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Using TensorFlow Securely

This document discusses how to safely deal with untrusted programs (models or model parameters), and input data. Below, we also provide guidelines on how to report vulnerabilities in TensorFlow.

TensorFlow models are programs

TensorFlow's runtime system interprets and executes programs. What machine learning practitioners term models are expressed as programs that TensorFlow executes. TensorFlow programs are encoded as computation graphs. The model's parameters are often stored separately in checkpoints.

At runtime, TensorFlow executes the computation graph using the parameters provided. Note that the behavior of the computation graph may change depending on the parameters provided. TensorFlow itself is not a sandbox. When executing the computation graph, TensorFlow may read and write files, send and receive data over the network, and even spawn additional processes. All these tasks are performed with the permissions of the TensorFlow process. Allowing for this flexibility makes for a powerful machine learning platform, but it has implications for security.

The computation graph may also accept inputs. Those inputs are the data you supply to TensorFlow to train a model, or to use a model to run inference on the data.

TensorFlow models are programs, and need to be treated as such from a security perspective.

Running untrusted models

As a general rule: Always execute untrusted models inside a sandbox (e.g., nsjail).

There are several ways in which a model could become untrusted. Obviously, if an untrusted party supplies TensorFlow kernels, arbitrary code may be executed. The same is true if the untrusted party provides Python code, such as the Python code that generates TensorFlow graphs.

Even if the untrusted party only supplies the serialized computation graph (in form of a GraphDef, SavedModel, or equivalent on-disk format), the set of computation primitives available to TensorFlow is powerful enough that you should assume that the TensorFlow process effectively executes arbitrary code. One common solution is to whitelist only a few safe Ops. While this is possible in theory, we still recommend you sandbox the execution.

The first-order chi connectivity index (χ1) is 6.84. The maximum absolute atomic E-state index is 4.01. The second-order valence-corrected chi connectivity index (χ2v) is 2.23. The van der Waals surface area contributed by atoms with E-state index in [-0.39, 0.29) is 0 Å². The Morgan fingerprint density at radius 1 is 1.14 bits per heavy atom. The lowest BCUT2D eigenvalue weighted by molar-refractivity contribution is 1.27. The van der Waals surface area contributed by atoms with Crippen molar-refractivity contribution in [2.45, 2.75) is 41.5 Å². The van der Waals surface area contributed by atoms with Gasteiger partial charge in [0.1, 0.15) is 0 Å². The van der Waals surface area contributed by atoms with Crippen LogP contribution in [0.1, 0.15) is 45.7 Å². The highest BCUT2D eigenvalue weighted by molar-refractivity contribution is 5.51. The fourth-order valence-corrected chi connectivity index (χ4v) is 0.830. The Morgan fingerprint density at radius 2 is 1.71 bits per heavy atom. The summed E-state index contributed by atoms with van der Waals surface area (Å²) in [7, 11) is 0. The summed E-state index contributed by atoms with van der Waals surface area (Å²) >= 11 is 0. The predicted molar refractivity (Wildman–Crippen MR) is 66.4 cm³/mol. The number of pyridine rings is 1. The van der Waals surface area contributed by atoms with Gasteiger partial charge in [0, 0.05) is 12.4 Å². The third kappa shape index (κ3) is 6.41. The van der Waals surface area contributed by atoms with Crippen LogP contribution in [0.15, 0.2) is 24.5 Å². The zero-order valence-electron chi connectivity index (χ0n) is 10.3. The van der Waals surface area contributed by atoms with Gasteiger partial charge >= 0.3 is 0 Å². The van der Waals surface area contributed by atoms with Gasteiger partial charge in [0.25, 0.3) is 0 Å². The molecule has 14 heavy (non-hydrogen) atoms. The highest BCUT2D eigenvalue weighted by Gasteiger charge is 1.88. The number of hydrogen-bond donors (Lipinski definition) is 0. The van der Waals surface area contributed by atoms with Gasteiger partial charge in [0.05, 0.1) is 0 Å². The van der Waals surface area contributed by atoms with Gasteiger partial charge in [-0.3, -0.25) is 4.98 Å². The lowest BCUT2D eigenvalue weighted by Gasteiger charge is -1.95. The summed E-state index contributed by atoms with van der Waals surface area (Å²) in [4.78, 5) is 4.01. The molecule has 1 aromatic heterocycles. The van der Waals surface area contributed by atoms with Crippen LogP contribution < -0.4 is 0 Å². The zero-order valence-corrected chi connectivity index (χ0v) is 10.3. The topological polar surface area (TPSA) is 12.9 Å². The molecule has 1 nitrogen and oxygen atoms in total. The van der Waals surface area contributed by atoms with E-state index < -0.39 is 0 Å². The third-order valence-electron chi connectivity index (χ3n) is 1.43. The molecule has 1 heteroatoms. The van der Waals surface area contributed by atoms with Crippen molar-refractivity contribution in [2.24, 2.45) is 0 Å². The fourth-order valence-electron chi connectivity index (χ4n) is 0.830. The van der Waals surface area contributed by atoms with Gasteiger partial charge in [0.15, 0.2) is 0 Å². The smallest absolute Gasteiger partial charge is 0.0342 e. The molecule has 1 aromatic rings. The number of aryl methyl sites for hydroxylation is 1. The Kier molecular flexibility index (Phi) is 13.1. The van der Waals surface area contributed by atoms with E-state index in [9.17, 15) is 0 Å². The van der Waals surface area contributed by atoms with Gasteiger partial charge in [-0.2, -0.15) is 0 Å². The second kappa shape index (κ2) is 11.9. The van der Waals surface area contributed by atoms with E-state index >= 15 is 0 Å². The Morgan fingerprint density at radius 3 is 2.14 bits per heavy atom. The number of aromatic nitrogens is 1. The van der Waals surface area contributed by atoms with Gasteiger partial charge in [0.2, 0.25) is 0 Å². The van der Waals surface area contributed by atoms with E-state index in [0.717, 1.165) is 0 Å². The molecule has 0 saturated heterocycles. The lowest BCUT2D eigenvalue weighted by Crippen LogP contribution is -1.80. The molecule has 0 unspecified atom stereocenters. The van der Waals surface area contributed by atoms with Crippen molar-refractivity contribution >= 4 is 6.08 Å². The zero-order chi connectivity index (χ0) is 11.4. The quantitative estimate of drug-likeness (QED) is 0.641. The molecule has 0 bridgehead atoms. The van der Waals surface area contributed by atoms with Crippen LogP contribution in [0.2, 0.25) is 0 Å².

It depends on the computation graph whether a user provided checkpoint is safe. It is easily possible to create computation graphs in which malicious checkpoints can trigger unsafe behavior. For example, consider a graph that contains a tf.cond depending on the value of a tf.Variable. One branch of the tf.cond is harmless, but the other is unsafe. Since the tf.Variable is stored in the checkpoint, whoever provides the checkpoint now has the ability to trigger unsafe behavior, even though the graph is not under their control.

In other words, graphs can contain vulnerabilities of their own. To allow users to provide checkpoints to a model you run on their behalf (e.g., in order to compare model quality for a fixed model architecture), you must carefully audit your model, and we recommend you run the TensorFlow process in a sandbox.

Accepting untrusted Inputs

It is possible to write models that are secure in a sense that they can safely process untrusted inputs assuming there are no bugs. There are two main reasons to not rely on this: first, it is easy to write models which must not be exposed to untrusted inputs, and second, there are bugs in any software system of sufficient complexity. Letting users control inputs could allow them to trigger bugs either in TensorFlow or in dependent libraries.

In general, it is good practice to isolate parts of any system which is exposed to untrusted (e.g., user-provided) inputs in a sandbox.